89th American Meteorological Society Annual Meeting

Wednesday, 14 January 2009
Regional modeling of particulate chemistry and cloud-aerosol interactions for the VOCALS model assessment
Hall 5 (Phoenix Convention Center)
Jerome D. Fast, PNNL, Richland, WA; and E. G. Chapman, W. Wang, R. Easter, and S. Ghan
VOCALS (VAMOS Ocean-Cloud-Atmosphere-Land Study) is an international program that coordinates scientific activities to improve our understanding of the coupled ocean-atmosphere-land system over the southeastern Pacific Ocean. As part of VOCALS, a field campaign to be conducted in November 2008 will obtain a combination of in-situ and remotely sensed aerosol and cloud measurements. There are large point sources of sulfur dioxide and other particulate precursors along the coast of Chile and Peru contribute to particulates that can significantly affect the development of stratocumulus clouds far from the coast. Aircraft and ship missions will focus on understanding the processes that control precipitation, including the role of atmospheric aerosols, their transport from the land to the ocean, and their depletion by clouds.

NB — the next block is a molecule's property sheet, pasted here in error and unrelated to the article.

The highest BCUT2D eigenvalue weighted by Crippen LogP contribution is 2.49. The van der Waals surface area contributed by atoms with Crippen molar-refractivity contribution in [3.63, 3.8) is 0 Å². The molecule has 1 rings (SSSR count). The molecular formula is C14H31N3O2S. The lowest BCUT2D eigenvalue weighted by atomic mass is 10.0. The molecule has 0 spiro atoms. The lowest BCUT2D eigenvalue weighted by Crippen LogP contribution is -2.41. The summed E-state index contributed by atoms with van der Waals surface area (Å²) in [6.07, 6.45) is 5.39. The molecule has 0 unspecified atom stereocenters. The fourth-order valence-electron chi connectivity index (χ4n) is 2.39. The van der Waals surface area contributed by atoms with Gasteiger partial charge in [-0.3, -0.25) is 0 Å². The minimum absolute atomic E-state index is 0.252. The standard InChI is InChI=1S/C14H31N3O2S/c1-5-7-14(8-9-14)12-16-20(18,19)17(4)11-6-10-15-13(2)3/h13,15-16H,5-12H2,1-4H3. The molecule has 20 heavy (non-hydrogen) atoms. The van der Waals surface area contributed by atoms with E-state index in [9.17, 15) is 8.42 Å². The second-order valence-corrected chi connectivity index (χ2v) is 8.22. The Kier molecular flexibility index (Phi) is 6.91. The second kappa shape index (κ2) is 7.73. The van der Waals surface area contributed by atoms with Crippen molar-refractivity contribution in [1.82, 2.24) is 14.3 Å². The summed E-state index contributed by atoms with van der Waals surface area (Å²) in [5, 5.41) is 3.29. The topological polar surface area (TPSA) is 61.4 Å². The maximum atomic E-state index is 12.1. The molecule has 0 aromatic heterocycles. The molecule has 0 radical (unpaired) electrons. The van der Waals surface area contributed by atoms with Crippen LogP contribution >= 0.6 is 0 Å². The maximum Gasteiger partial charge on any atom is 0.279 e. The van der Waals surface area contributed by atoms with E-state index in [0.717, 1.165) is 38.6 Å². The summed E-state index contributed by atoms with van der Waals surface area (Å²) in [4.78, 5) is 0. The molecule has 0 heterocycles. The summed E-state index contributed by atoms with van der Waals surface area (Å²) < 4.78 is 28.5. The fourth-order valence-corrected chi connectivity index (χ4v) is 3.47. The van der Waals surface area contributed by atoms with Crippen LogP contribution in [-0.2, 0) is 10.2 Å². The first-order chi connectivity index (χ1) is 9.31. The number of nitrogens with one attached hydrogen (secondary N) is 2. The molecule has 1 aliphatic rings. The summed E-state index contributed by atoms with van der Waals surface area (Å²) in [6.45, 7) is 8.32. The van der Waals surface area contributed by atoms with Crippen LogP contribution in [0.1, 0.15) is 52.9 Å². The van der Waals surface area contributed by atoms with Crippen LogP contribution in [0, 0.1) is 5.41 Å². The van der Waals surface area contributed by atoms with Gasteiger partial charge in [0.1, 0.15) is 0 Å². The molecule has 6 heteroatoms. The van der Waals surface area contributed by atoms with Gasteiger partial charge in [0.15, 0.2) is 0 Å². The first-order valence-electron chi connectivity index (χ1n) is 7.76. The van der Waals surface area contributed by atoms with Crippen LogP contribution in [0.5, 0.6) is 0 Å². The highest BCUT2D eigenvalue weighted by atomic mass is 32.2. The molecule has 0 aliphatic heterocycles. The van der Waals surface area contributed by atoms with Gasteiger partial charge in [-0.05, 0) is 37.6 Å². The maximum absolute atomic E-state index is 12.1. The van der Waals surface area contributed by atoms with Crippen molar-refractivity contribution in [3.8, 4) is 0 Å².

The primary scientific question we plan to address is: What are the effects of aerosol chemistry on the evolution of CCN and stratocumulus clouds downwind of large anthropogenic point sources along the Pacific coast of Chile? In preparation for the VOCALS field campaign, we have employed the WRF-chem model to simulate the conditions during October 2006 to examine how well it simulates marine stratus, identify the horizontal transport pathways and vertical mixing of natural and anthropogenic aerosol precursors, and quantify the effects of simulated aerosol chemistry on the evolution of CCN and stratocumulus clouds. Our presentation will focus on quantifying how stratocumulus clouds affect particulate properties and determining to what extent particulates affect the amount, liquid water path, and albedo of stratocumulus clouds. Model performance will be assessed primarily with aerosol optical depth, droplet effective radius, and liquid water path data obtained from satellites. The simulations were also provided to the VOCALS model assessment that is critically assessing the ability of several regional and global models to simulate synoptically-varying clouds, meteorology, ocean circulation, and aerosols over the southeastern Pacific Ocean. Changes in our the modeling strategy for the VOCALS field campaign period will be discussed in terms of the in-situ cloud and aerosol property measurements made during November 2008.

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